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Hammer Forum

Checks, Balances & the Future of the Consumer Financial Protection Bureau

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Checks, Balances & the Future of the Consumer Financial Protection Bureau

Hammer Forum is made possible by the Rosenbloom Family

In the wake of the 2008 financial crisis, Congress created the Consumer Financial Protection Bureau (CFPB) as part of the historic Dodd-Frank Act. This new federal agency—a signature achievement of Senator Elizabeth Warren under the Obama administration—was established to protect everyday consumers who utilize services such as credit cards, mortgages, and loans. But was the CFPB’s structure, and its quasi-independence from the Executive Branch, unconstitutional? A recent ruling by the Supreme Court declared that the agency’s structure violates the separation of powers. While the decision did not go so far as to dismantle the CFPB entirely, it did grant the President the authority to remove its director at will. What does the decision mean for the future of the CFPB, and for consumers’ rights during the current era of economic uncertainty?

Loyola Law School professor Jessica Levinson moderates a discussion with Constitutional scholar Charlton Copeland, professor at the University of Miami School of Law, and corporate governance expert Jennifer Taub, professor at the Western New England University School of Law.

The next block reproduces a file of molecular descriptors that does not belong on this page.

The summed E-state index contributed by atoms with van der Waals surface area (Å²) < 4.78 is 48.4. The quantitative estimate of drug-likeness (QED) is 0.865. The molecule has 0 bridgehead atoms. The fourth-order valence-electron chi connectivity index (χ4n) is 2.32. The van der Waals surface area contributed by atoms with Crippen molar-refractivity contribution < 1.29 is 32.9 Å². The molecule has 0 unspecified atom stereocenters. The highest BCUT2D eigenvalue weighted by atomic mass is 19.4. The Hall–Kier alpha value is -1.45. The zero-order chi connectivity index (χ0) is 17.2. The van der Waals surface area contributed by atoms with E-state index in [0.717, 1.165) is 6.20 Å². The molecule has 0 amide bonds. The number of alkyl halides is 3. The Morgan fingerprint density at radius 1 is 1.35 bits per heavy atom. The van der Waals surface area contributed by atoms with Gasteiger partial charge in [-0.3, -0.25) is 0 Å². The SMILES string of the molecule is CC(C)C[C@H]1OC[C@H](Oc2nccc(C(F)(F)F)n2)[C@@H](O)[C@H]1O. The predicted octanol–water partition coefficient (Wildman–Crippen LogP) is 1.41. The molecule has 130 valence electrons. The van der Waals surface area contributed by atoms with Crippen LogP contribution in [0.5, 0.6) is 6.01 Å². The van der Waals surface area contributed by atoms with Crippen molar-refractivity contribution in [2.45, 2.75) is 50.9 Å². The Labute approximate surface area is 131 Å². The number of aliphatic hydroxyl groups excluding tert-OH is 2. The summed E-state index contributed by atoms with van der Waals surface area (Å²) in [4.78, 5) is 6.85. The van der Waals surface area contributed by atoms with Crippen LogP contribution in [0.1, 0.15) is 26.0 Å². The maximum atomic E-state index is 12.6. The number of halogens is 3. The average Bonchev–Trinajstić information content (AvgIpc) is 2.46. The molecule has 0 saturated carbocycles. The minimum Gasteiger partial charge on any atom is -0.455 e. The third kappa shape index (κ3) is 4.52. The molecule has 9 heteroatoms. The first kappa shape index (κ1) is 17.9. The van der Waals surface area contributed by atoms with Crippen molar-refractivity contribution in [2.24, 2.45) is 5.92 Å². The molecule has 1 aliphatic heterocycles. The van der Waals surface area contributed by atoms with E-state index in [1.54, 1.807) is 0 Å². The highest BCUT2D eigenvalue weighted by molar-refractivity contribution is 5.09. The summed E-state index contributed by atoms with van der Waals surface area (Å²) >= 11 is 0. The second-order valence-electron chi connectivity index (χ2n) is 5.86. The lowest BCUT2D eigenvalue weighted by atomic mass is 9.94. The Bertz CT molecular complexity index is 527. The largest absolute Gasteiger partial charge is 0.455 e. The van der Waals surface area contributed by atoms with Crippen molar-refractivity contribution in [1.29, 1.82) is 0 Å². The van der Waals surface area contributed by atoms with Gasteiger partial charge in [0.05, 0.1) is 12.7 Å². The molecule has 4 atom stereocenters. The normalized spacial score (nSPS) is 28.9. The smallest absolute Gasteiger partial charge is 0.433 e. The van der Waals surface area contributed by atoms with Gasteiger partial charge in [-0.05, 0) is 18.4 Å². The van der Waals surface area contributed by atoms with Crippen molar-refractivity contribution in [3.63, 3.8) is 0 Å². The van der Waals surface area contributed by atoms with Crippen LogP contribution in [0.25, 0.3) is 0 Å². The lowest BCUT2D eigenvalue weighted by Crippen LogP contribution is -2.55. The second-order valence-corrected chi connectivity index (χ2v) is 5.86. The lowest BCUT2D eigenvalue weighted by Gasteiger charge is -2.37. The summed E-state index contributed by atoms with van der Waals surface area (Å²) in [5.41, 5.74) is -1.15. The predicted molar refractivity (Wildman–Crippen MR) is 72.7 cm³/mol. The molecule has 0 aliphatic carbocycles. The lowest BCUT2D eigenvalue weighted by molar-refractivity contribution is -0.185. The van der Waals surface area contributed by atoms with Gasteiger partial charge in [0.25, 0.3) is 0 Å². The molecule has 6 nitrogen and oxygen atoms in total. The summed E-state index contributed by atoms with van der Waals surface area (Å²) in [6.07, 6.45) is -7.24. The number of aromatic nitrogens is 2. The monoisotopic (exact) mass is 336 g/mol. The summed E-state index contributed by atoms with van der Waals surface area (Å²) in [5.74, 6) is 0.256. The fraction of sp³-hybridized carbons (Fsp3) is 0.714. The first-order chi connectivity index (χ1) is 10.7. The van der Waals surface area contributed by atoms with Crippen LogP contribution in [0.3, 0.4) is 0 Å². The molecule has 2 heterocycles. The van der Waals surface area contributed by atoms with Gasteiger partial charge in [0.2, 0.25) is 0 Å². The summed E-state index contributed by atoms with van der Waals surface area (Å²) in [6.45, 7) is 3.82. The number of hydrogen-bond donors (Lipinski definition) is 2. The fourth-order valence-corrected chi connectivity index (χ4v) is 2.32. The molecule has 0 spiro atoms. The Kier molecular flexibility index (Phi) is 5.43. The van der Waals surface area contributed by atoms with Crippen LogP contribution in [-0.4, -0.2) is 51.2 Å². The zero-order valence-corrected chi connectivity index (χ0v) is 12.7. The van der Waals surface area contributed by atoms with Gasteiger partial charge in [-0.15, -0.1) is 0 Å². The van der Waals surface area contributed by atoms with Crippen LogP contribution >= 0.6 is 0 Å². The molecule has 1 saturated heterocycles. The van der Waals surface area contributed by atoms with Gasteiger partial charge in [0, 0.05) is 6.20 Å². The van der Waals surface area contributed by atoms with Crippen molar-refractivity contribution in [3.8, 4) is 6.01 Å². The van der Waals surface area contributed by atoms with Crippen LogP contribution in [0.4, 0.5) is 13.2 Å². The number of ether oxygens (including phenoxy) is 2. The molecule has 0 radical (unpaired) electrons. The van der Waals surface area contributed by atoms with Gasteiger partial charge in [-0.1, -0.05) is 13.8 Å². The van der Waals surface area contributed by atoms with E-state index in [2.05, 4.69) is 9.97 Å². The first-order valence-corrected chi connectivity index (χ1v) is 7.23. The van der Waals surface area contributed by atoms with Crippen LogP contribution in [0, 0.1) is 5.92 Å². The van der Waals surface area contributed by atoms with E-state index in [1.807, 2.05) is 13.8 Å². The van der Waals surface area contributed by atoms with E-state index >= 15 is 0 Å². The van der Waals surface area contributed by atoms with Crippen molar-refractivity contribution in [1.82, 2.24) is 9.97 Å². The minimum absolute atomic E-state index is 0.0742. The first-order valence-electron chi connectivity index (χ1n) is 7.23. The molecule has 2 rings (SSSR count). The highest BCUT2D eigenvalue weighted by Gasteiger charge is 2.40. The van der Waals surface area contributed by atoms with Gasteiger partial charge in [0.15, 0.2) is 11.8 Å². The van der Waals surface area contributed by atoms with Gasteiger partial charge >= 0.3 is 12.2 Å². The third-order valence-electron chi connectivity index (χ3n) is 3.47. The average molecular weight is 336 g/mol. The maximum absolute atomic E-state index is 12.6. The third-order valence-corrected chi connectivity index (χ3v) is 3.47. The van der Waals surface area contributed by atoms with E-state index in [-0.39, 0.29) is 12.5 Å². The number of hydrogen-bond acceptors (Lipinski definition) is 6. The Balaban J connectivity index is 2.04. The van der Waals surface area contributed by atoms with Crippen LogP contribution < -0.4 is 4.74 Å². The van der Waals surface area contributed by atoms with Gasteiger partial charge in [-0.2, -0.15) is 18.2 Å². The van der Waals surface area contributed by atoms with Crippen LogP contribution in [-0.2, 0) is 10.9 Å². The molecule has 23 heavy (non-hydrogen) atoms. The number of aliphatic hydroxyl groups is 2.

Speaker Bios

Jennifer Taub is the author of financial crisis book Other People’s Houses published in 2014 by Yale Press. She is also the co-author with the late Kathleen Brickey of Corporate and White Collar Crime: Cases and Materials, 6th edition, published in 2017 by Wolters Kluwer. Formerly an Associate General Counsel at Fidelity Investments, Taub’s research and writing focuses on corporate governance and financial market regulation. She is a graduate of Harvard Law School and Yale College and a professor of law. She teaches courses in Contracts, Corporations, Securities Regulation, and White Collar Crime. Read more.

Charlton Copeland joined the faculty at University of Miami School of Law in 2007. He teaches Civil Procedure I and II, Federal Courts, Administrative Law, and the Regulatory State. In addition, he has served as the Faculty Coordinator of the Florida Supreme Court Internship Program, and the Law School’s Washington, DC Externship Program, where he teaches Federal Policy Making: Legislation, Regulation and Litigation. He is a 2015 recipient of the Richard Hausler Golden Apple Award for the faculty member contributing the most to the student body both academically and through his or her extracurricular activities. Read more.

Jessica Levinson studies the law of the political process, including election law and governance issues. Her work focuses on ethics, political corruption, voting rights, campaign finance, ballot initiatives, redistricting, term limits, and state budgets. Read more.


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